SUMMARY

Embodiments include: an imaging member comprising a substrate; a charge transport layer comprising charge transport materials dispersed therein; and thereover, an overcoat layer comprising benzimidazole perylene.

Embodiments further include an imaging member comprising a substrate; a charge transport layer comprising charge transport materials dispersed therein; and thereover, an overcoat layer comprising benzimidazole perylene, a crosslinking agent, and polyamide.

In addition, embodiments include an image forming apparatus for forming images on a recording medium comprising a) a photoreceptor member having a charge retentive surface to receive an electrostatic latent image thereon, wherein the photoreceptor member comprises a substrate, a charge transport layer comprising charge transport materials therein, and thereover, an overcoat layer comprising benzimidazole perylene, wherein the charge retentive surface is on the overcoat layer; b) a development component to apply a developer material to the charge-retentive surface to develop the electrostatic latent image to form a developed image on the charge-retentive surface; c) a transfer component for transferring the developed image from the charge-retentive surface to another member or a copy substrate; and d) a fusing member to fuse the developed image to the copy substrate.

BRIEF DESCRIPTION OF THE DRAWINGS

For a better understanding, reference may be had to the accompanying figure.

FIG. 1 is an illustration of a general electrostatographic apparatus using a photoreceptor member.

FIG. 2 is an illustration of an embodiment of a photoreceptor showing various layers.

DETAILED DESCRIPTION

Herein are described deletion control additives to preserve image quality in overcoated photoreceptor drums and belts. In embodiments, the deletion control additive comprises a benzimidazole perylene.

Referring to FIG. 1, in a typical electrostatographic reproducing apparatus, a light image of an original to be copied is recorded in the form of an electrostatic latent image upon a photosensitive member and the latent image is subsequently rendered visible by the application of electroscopic thermoplastic resin particles which are commonly referred to as toner. Specifically, photoreceptor 10 is charged on its surface by means of an electrical charger 12 to which a voltage has been supplied from power supply 11. The photoreceptor is then imagewise exposed to light from an optical system or an image input apparatus 13, such as a laser and light emitting diode, to form an electrostatic latent image thereon. Generally, the electrostatic latent image is developed by bringing a developer mixture from developer station 14 into contact therewith. Development can be effected by use of a magnetic brush, powder cloud, or other known development process.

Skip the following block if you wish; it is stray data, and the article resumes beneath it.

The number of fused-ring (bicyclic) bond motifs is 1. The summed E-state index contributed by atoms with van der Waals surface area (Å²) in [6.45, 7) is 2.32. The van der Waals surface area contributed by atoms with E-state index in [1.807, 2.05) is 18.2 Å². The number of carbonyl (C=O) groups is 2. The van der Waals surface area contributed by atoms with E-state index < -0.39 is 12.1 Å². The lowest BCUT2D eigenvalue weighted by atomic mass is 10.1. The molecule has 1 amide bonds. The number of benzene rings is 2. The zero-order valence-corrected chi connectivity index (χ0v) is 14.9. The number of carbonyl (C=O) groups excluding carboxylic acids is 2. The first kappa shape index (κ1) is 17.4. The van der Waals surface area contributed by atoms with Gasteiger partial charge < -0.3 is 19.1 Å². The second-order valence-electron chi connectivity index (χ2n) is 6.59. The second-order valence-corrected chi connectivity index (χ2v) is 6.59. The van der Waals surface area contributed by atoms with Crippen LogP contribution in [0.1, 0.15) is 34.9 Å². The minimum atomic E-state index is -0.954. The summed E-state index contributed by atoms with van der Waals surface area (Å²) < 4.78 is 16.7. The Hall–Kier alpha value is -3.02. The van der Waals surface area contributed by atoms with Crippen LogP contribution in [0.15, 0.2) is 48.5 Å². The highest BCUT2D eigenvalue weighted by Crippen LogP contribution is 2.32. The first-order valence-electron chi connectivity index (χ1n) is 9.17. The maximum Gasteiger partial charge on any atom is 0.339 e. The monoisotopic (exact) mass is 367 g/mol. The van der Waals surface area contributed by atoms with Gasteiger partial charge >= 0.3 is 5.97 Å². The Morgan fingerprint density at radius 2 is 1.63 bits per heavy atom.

After the toner particles have been deposited on the photoconductive surface, in image configuration, they are transferred to a copy sheet 16 by transfer means 15, which can be pressure transfer or electrostatic transfer. In embodiments, the developed image can be transferred to an intermediate transfer member and subsequently transferred to a copy sheet.